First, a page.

March 2, 2021

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People and Places – week of February 19, 2021 | Articles

10 min read

Reston will be home to Virginia’s first JW Marriott Hotel

Comstock Holdings Companies, Inc. announced that one of its managed companies, CRS Hotel, LC has entered into a Franchise Agreement with Marriott International providing for the development and operation of Marriott’s luxury brand hotel, a JW Marriott in Reston. 

The approximately $250 million project will be the centerpiece of the next phase of Comstock’s 60+ acre mixed-use and transit-oriented Reston Station development.

The anticipated 26-story glass and concrete tower will represent a signature component of the Reston Row District at Reston Station and is expected to provide approximately 250 guestrooms and 90 luxury branded residences reflective of JW Marriott’s warm and welcoming approach to luxury and emphasis on holistic wellbeing. JW Marriott – Reston Station will feature a mix of facilities including more than 15,000 square feet of meeting space, two restaurants, and upscale amenities, such as an executive lounge, swimming pool, spa and fitness center, as well as indoor and outdoor social gathering spaces.

The JW Marriott Residences Reston, served by a separate residential lobby entrance and located on the upper floors of the JW Marriott tower, will offer dedicated spaces and amenities such as an owner’s lounge, fitness center, outdoor area and dog park. Nunzio Marc DeSantis Architects will serve as the designer for the project.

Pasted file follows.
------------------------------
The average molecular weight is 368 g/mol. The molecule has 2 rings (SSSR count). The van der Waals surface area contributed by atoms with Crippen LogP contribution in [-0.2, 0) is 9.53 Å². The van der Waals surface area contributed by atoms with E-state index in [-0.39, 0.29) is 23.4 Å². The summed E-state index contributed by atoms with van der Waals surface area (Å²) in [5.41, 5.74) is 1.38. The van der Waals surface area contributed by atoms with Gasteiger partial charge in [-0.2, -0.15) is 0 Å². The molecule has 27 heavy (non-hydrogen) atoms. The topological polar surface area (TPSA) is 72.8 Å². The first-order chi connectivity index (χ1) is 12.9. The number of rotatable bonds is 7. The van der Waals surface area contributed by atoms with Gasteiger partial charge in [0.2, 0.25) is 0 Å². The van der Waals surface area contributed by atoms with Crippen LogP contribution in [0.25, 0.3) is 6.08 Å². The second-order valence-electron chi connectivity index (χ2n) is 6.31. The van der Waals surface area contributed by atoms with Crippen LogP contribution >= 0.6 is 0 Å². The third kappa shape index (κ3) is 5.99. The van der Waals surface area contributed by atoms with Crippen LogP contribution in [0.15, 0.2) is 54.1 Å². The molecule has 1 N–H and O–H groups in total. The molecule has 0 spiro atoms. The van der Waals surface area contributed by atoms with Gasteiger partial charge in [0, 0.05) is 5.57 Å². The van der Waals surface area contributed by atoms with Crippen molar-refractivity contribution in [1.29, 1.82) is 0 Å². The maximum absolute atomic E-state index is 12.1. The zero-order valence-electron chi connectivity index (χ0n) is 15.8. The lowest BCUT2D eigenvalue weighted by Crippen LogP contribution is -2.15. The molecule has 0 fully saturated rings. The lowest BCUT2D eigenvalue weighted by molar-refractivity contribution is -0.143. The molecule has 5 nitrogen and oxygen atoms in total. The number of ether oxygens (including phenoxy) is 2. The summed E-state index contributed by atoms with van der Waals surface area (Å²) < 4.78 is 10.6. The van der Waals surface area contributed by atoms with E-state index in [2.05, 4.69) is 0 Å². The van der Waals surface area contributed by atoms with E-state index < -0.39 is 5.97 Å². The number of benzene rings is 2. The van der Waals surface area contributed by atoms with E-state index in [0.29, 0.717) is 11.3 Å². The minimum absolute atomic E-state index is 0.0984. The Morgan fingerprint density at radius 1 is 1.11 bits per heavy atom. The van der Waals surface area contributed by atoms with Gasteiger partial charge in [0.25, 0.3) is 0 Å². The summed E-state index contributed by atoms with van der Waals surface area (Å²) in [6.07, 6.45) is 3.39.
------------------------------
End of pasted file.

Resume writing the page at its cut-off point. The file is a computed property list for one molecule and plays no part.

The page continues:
“We are excited to partner with Marriott to bring Virginia’s first JW Marriott to Reston,” said Chris Clemente, CEO of CHCI. “We look forward to adding this incredible brand to Reston Station and expect that the unrivaled amenities and meeting spaces will attract business and social functions from around the Washington, DC area, while meeting the needs of our corporate office clients, including Google, Rolls Royce of North America, Neustar, ICF Global, and others.”

Located at the intersection of Reston Station Blvd and Wiehle Ave, the JW Marriott hotel and residential tower will be included in phase I of the Reston Row District, the 8.4-acre latest addition to the Reston Station development adjacent to Reston’s first Silver Line Station, the Wiehle Reston-East Station. Utility relocations and coordinated demolition of the existing 1970’s era office park complex recently commenced and site development will take place in the coming weeks. The JW Marriott and Residences Reston is expected to open in 2024, the first full-service hotel to deliver in Reston since 2008, and will be managed by Crescent Hotels & Resorts Management Company.

The Reston Row District at Reston Station will include, in addition to the hotel and residential tower, a variety of mixed-use buildings, including two office towers with a total of approximately 500,000+ square feet of office space, a 350 unit multi-family building and 65,000+ square feet of retail, service and fitness spaces, all surrounding a 1.2 acre central park with a variety of outdoor gathering spaces that will host events and entertainment functions. Development of the Reston Row District will begin with a 2,500 space PARK-X underground parking garage that will provide ample parking for the mix of uses, including separate parking for the JW Marriott Residences.

“We are thrilled Comstock Companies has chosen to bring the JW Marriott brand to Reston, in the heart of the Dulles Technology Corridor,” said Noah Silverman, Chief Development Officer, North America Full-Service Hotels at Marriott International. “This project will serve as a signature component of the exciting Reston Row development, offering both guests and owners a welcoming luxury experience.”

Peraton announces new business sectors, executives

After the successful completion of Herndon-based Peraton’s transformational acquisition of Northrop Grumman’s integrated mission support and IT solutions business February 1, Peraton has aligned the company around four business sectors and appointed five new members to its executive leadership team.